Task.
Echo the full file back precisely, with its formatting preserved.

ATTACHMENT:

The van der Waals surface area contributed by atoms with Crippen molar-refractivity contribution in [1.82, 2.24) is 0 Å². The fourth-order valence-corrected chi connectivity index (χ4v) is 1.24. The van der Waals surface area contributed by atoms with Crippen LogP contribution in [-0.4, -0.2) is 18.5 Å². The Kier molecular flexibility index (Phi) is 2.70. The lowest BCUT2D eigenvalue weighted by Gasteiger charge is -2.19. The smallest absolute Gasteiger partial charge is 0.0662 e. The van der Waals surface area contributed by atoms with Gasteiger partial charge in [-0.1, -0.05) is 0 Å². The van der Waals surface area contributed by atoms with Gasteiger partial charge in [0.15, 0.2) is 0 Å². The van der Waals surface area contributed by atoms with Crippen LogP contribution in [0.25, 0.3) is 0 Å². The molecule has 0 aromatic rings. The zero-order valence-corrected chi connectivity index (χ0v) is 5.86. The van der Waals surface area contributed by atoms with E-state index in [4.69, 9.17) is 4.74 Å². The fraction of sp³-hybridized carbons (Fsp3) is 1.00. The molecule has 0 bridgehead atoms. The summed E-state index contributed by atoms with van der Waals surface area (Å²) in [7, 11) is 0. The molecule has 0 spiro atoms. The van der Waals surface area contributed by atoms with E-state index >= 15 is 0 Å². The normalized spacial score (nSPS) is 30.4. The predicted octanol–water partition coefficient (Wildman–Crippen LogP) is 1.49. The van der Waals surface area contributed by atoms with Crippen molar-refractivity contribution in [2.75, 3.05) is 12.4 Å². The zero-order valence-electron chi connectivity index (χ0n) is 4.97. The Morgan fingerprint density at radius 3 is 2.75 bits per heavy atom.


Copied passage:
The van der Waals surface area contributed by atoms with Crippen molar-refractivity contribution in [1.82, 2.24) is 0 Å². The fourth-order valence-corrected chi connectivity index (χ4v) is 1.24. The van der Waals surface area contributed by atoms with Crippen LogP contribution in [-0.4, -0.2) is 18.5 Å². The Kier molecular flexibility index (Phi) is 2.70. The lowest BCUT2D eigenvalue weighted by Gasteiger charge is -2.19. The smallest absolute Gasteiger partial charge is 0.0662 e. The van der Waals surface area contributed by atoms with Gasteiger partial charge in [-0.1, -0.05) is 0 Å². The van der Waals surface area contributed by atoms with Gasteiger partial charge in [0.15, 0.2) is 0 Å². The van der Waals surface area contributed by atoms with Crippen LogP contribution in [0.25, 0.3) is 0 Å². The molecule has 0 aromatic rings. The zero-order valence-corrected chi connectivity index (χ0v) is 5.86. The van der Waals surface area contributed by atoms with E-state index in [4.69, 9.17) is 4.74 Å². The fraction of sp³-hybridized carbons (Fsp3) is 1.00. The molecule has 0 bridgehead atoms. The summed E-state index contributed by atoms with van der Waals surface area (Å²) in [7, 11) is 0. The molecule has 0 spiro atoms. The van der Waals surface area contributed by atoms with E-state index >= 15 is 0 Å². The normalized spacial score (nSPS) is 30.4. The predicted octanol–water partition coefficient (Wildman–Crippen LogP) is 1.49. The van der Waals surface area contributed by atoms with Crippen molar-refractivity contribution in [2.75, 3.05) is 12.4 Å². The zero-order valence-electron chi connectivity index (χ0n) is 4.97. The Morgan fingerprint density at radius 3 is 2.75 bits per heavy atom.